forces in 1896-1897.

A Parish for San Juan

San Juan had been from the beginning part of the Franciscan Parish of Sta. Ana. When in 1863 the new Parish of San Felipe Neri was erected in Mandaluyong, San Juan was attached to it. The San Juan residents must have felt somehow slighted and ill-at-ease having to be under Mandaluyong in spiritual affairs and tried to become an independent parish. They petitioned the then Archbishop of Manila Dr. Don Gregorio Meliton Martinez, that the town be given a parish of its own and that for several reasons: the importance of the town (which has been a municipio since long ago), the number of people living there and the distance from San Felipe – the roads are not in very good state most of the time and some of the parishioners have to do an hour’s walk to go to church in Mandaluyong.

They requested that the Santuario del Sto. Cristo of the Dominican Fathers, so closely associated to the town, be elevated to the parish rank. It is big enough to serve the purpose and thus, neither the diocese nor the town will have to incur the high expenses that normally are associated with the construction of a new parish church and convent.

We do not know if the local authorities spoke with the Dominican Fathers before they elevated their petition to the archbishop. The move was bitterly opposed by the Franciscan Fathers. Father Huerta himself wrote the position paper for the Franciscans. To separate San Juan from Mandaluyong and create a new parish, he says, “would be like stealing from a poor man.” The move was not enthusiastically supported by the Dominicans, always afraid of doing anything that might make sour the relations with their Franciscan brothers, ever so cordial, because of the little town of San Juan. So, to the disappointment of the San Juan people, the case was dropped for the time being. It would take some time before the convenience of having a parish in San Juan would be taken up again by the ecclesiastical authorities.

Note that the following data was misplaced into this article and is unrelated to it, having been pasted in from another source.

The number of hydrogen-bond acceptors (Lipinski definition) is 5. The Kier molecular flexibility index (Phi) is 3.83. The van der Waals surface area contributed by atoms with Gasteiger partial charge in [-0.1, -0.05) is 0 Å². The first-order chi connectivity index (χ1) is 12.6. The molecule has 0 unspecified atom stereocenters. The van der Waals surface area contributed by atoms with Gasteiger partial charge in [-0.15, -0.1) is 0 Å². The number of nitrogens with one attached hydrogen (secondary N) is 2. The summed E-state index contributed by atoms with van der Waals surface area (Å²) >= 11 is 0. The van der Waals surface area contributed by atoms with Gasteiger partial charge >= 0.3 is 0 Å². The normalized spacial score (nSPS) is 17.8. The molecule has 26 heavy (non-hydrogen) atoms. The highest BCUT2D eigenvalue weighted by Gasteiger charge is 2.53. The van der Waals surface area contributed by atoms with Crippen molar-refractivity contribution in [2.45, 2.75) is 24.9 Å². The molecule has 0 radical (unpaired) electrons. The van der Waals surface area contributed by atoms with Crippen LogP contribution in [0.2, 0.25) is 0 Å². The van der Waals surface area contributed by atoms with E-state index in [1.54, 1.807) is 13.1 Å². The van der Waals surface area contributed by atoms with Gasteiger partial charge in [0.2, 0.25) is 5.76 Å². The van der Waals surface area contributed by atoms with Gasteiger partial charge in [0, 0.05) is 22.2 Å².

A Parish for San Juan, at Pinaglabanan

In 1892, San Juan finally succeeded in having its own parish but not in the Santuario, as it had been requested by the people of San Juan twenty years before. The Archbishop of Manila, Father Bernardino Nozaleda OP who succeeded another Dominican, Father Pedro Payo OP, in the Metropolitan See, approved the creation of the new parish for the town of San Juan, and a new church and the parochial house built in the section of town now known as Pinaglabanan, where The center of the poblacion had been moving, along the area then simply called Camino de Mariquina, on the grounds of the Santo Cristo hacienda, donated for that purpose.